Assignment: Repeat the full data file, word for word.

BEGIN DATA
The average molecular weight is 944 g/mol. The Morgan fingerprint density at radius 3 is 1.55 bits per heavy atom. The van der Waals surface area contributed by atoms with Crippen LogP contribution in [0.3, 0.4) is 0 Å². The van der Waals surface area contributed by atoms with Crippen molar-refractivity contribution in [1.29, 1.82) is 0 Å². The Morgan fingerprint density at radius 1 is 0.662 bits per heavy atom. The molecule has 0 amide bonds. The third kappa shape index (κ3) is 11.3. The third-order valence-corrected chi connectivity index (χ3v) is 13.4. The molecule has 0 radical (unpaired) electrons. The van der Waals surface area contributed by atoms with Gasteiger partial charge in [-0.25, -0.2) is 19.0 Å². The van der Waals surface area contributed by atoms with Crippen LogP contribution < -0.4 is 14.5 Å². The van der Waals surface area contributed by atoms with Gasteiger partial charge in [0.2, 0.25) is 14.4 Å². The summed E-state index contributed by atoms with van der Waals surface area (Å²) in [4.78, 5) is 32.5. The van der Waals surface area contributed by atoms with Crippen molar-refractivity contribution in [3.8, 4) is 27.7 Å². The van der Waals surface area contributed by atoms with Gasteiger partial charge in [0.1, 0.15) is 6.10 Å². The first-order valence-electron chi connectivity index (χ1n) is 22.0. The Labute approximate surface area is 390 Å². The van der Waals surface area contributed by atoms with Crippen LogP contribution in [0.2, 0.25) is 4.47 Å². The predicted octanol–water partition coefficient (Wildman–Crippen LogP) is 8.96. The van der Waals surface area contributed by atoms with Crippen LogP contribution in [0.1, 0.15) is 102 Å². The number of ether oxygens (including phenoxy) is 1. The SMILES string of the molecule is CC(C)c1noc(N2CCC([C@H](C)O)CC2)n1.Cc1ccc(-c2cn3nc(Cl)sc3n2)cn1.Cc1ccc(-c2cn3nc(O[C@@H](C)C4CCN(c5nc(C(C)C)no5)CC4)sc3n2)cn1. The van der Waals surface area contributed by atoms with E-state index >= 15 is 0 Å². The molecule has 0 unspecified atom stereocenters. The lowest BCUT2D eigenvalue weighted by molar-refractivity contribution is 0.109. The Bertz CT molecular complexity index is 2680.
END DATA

The average molecular weight is 944 g/mol. The Morgan fingerprint density at radius 3 is 1.55 bits per heavy atom. The van der Waals surface area contributed by atoms with Crippen LogP contribution in [0.3, 0.4) is 0 Å². The van der Waals surface area contributed by atoms with Crippen molar-refractivity contribution in [1.29, 1.82) is 0 Å². The Morgan fingerprint density at radius 1 is 0.662 bits per heavy atom. The molecule has 0 amide bonds. The third kappa shape index (κ3) is 11.3. The third-order valence-corrected chi connectivity index (χ3v) is 13.4. The molecule has 0 radical (unpaired) electrons. The van der Waals surface area contributed by atoms with Gasteiger partial charge in [-0.25, -0.2) is 19.0 Å². The van der Waals surface area contributed by atoms with Crippen LogP contribution < -0.4 is 14.5 Å². The van der Waals surface area contributed by atoms with Gasteiger partial charge in [0.2, 0.25) is 14.4 Å². The summed E-state index contributed by atoms with van der Waals surface area (Å²) in [4.78, 5) is 32.5. The van der Waals surface area contributed by atoms with Crippen molar-refractivity contribution in [3.8, 4) is 27.7 Å². The van der Waals surface area contributed by atoms with Gasteiger partial charge in [0.1, 0.15) is 6.10 Å². The first-order valence-electron chi connectivity index (χ1n) is 22.0. The Labute approximate surface area is 390 Å². The van der Waals surface area contributed by atoms with Crippen LogP contribution in [0.2, 0.25) is 4.47 Å². The predicted octanol–water partition coefficient (Wildman–Crippen LogP) is 8.96. The van der Waals surface area contributed by atoms with Crippen LogP contribution in [0.1, 0.15) is 102 Å². The number of ether oxygens (including phenoxy) is 1. The SMILES string of the molecule is CC(C)c1noc(N2CCC([C@H](C)O)CC2)n1.Cc1ccc(-c2cn3nc(Cl)sc3n2)cn1.Cc1ccc(-c2cn3nc(O[C@@H](C)C4CCN(c5nc(C(C)C)no5)CC4)sc3n2)cn1. The van der Waals surface area contributed by atoms with E-state index >= 15 is 0 Å². The molecule has 0 unspecified atom stereocenters. The lowest BCUT2D eigenvalue weighted by molar-refractivity contribution is 0.109. The Bertz CT molecular complexity index is 2680.